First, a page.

'Moss piglets' could be alive on the moon after spacecraft crash

They are often called ‘the toughest creatures on earth’ because of their ability to withstand extreme conditions

Water bear (Tardigrade), illustration. Getty Images
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A tiny creature called a Tardigrade could be alive in space after a spacecraft carrying several thousands of them crashed into the moon.

The micro animals - often called water bears or moss piglets - are less than a millimetre long and can survive extreme temperatures. Tardigrades, with their barrel-shaped bodies and four pairs of stubby legs, are able to survive being boiled close to 150°C and can be frozen at almost absolute zero.

Tardigrades are found all over the world, including in the deserts and Antarctic subglacial lakes. They are often found on lichens and mosses, but can also flourish in dunes, on beaches, soil and in water.

They can also be brought back to life after being dehydrated for decades. Because of this quality, they were the first animal to survive in space back in 2007.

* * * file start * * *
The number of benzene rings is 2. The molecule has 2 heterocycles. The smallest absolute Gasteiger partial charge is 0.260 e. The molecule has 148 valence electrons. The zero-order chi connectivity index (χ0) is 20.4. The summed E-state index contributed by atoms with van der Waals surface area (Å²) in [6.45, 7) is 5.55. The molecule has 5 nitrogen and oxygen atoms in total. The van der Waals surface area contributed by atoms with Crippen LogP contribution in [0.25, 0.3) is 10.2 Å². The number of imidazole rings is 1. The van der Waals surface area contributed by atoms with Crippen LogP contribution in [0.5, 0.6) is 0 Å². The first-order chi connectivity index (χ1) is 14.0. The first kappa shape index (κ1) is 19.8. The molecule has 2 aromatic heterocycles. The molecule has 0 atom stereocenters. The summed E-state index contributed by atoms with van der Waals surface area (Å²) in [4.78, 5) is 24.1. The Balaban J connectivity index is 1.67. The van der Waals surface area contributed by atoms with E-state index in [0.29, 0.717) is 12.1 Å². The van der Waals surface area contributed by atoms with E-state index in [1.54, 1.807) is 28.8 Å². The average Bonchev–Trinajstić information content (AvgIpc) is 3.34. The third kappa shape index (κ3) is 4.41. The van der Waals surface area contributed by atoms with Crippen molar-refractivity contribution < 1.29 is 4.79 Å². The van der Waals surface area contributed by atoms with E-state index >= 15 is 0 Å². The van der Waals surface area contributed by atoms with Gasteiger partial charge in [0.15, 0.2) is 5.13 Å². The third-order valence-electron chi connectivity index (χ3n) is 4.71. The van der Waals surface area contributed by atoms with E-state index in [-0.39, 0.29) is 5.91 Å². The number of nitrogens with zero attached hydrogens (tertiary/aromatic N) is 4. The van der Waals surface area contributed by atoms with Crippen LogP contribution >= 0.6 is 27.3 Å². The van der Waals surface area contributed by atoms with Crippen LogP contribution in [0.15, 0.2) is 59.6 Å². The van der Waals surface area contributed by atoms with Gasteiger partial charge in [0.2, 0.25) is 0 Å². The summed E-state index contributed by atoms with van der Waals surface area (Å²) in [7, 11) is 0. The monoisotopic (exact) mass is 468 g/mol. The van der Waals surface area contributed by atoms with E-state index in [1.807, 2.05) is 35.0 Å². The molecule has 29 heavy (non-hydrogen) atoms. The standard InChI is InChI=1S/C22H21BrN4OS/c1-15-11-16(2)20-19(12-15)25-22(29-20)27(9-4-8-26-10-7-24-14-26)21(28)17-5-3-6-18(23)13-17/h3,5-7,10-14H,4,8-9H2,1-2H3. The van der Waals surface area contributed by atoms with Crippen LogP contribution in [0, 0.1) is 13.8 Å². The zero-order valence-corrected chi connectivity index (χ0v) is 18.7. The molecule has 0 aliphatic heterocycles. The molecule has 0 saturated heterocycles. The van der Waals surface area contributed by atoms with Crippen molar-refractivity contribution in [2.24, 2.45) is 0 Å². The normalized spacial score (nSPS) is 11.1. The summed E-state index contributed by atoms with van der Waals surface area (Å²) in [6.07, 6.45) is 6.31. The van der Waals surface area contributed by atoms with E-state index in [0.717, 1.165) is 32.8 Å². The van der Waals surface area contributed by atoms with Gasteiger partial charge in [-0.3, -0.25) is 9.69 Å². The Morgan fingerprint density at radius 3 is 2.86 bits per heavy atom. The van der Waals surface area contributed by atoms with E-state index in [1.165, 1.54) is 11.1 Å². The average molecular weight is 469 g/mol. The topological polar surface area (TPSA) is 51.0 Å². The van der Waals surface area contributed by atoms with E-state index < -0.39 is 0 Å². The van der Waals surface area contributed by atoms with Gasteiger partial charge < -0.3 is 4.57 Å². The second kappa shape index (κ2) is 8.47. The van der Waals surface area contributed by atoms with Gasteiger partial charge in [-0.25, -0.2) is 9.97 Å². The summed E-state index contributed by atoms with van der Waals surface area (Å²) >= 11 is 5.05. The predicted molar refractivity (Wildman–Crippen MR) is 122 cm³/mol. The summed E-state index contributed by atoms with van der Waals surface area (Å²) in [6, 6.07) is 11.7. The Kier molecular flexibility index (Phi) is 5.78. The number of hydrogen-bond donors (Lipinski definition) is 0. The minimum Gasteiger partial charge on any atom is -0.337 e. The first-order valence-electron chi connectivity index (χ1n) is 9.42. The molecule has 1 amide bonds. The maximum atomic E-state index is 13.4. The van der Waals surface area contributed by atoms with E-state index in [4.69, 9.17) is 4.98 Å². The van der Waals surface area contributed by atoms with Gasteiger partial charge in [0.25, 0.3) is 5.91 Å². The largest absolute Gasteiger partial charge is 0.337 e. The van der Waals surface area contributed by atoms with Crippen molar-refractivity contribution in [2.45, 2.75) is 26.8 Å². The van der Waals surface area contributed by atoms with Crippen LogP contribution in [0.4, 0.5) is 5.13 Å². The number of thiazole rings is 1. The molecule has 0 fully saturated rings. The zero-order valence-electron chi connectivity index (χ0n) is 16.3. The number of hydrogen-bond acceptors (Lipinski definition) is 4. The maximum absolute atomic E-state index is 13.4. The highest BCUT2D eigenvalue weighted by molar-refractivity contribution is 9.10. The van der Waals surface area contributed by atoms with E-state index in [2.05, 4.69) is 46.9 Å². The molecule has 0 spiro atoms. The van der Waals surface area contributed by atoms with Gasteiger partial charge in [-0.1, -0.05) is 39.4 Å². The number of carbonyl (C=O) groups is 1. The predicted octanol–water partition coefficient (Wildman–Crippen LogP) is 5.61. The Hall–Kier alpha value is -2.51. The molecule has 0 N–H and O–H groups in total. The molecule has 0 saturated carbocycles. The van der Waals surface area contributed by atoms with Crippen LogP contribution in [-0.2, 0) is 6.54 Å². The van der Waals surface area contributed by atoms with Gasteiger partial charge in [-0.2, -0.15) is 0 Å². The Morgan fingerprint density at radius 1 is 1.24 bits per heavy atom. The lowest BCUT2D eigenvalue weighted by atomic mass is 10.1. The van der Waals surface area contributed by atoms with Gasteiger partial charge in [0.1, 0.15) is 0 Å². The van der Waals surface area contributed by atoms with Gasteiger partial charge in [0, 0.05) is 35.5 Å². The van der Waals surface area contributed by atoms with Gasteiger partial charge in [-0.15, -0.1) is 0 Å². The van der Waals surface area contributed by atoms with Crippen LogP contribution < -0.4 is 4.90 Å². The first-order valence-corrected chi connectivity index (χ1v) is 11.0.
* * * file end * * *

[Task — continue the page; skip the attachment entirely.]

Several thousands of the eight-legged creatures were on the unmanned Israeli aircraft Beresheet, as part of an experiment, when it lost control and crashed into the moon in April.

The US-based Arch Mission Foundation, which sponsored the tardigrades’ space expedition, thinks they have survived.

"We believe the chances of survival for the tardigrades... are extremely high," Arch Mission Foundation boss Nova Spivack told the BBC.

The foundation stores a “backup” of planet Earth, complete with human knowledge and the planet’s biology stored and sent out in various solar locations in case of a life ending event.

They are believed to have survived because they can withstand extreme conditions and can suspend their metabolism through cryptobiosis, where metabolic rate lowers to less than 0.01 per cent of normal, water content can drop to 1 per cent of normal and they could go without food or water for more than 30 years.